CONC4 sets out pre-contract requirements including the content of quotations, disclosure and adequate explanations, rules for P2P agreements, credit brokers, commissions and continuous payment authorities.
CONC5 covers responsible lending, including the requirement to undertake a creditworthiness assessment; a reasonable assessment of the creditworthiness of a customer before entering into a regulated credit agreement, significantly increasing the amount of credit, and on the basis of enough information, sought from the customer and if necessary from a credit reference agency. The firm must also consider the risk the customer will not make repayments by their due dates, and the risk to the customer of not being able to make their repayments, considering the customer’s ability to make repayments as they fall due, out of their income or savings, without the customer having to borrow to meet the repayments. Chapter 5A covers the cost cap for high-cost short-term credit, including the consequences for contravention.
CONC6 sets out post-contractual requirements, including appropriation of payments, assignment of rights, and post contract business practice, including the requirement to monitor a customer’s repayment record, and take appropriate action where there are signs of repayment difficulties. This section also contains rules on refinancing, general and high-cost short-term credit and credit cards: persistent debt.
CONC7 details the rules on arrears, default and recovery, requiring firms to have appropriate procedures in place, and providing the rule that firms must treat customers in default or arrears difficulties with forbearance. Firms must consider how best to support their customers, but the guidance provides examples of suitable forbearance, including offering assistance to enable customers to get ‘back on their feet’ after missed payments, allowing breathing space, a halt in collections activities, and signposting to free and independent debt advice to give the customer the best possible opportunity to get on top of their finances. In addition, this section reiterates the requirement to take proportional action. Firms must not pursue a court order or bankruptcy petition before exploring less severe options.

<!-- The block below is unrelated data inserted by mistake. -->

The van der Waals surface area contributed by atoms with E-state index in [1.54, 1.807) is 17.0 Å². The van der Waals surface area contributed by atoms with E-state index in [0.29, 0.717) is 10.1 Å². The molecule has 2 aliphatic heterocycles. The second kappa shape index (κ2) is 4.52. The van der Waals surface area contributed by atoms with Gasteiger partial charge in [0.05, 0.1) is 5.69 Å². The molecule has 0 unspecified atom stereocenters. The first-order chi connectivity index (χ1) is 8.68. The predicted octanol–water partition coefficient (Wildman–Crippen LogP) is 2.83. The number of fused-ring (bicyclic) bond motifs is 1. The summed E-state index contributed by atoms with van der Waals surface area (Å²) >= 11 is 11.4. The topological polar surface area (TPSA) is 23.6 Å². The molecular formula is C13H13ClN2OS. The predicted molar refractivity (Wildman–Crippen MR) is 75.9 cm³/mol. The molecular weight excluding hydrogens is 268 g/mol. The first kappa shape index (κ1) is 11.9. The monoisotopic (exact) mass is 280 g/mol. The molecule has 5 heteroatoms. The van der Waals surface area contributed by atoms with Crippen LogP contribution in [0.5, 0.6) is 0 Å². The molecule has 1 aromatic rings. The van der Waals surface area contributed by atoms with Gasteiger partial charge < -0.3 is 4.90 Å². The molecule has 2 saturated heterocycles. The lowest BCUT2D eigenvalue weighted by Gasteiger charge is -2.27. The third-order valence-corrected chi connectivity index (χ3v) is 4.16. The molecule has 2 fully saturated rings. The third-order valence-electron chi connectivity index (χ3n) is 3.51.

CONC 8 covers rules for firms offering debt advice, including debt counselling, debt adjusting and credit information services. This section requires that firms provide certain pre-contractual information in a durable medium. They must also signpost to sources of free debt counselling in the first communication with a customer, and must provide sufficient information to the customer that they are able to make a decision about the services offered.
CONC 11 details cancellation, and the customer’s right to cancel an applicable contract without penalty, without giving any reason, within 14 days. Firms must disclose the right to cancel to the customer and must keep records concerning the exercise of a right to cancel and retain for at least 3 years.
CONC sets an emphasis on proportionality throughout, particularly in relation to the requirement that firms take a proportionate response to collection of debt. Firms cannot pressurise a customer to pay in an unreasonably short amount of time, or in a single payment, or through unreasonably large amounts, or pressurise a customer to raise funds to repay the debt through selling their house or borrowing money.
Similarly, the obligation on firms to communicate in a way that is ‘clear, fair and not misleading’ – PRIN 7 - is repeated throughout.
With the regulatory landscape changing significantly in 2018, and set to continue with the introduction of the Senior Managers and Certification Regime in 2019, firms that need to train their staff on CONC will benefit from our training pack. Our pack provides a comprehensive presentation including a range of activities to engage the learner and embed the information, helping firms to become and remain compliant with CONC requirements.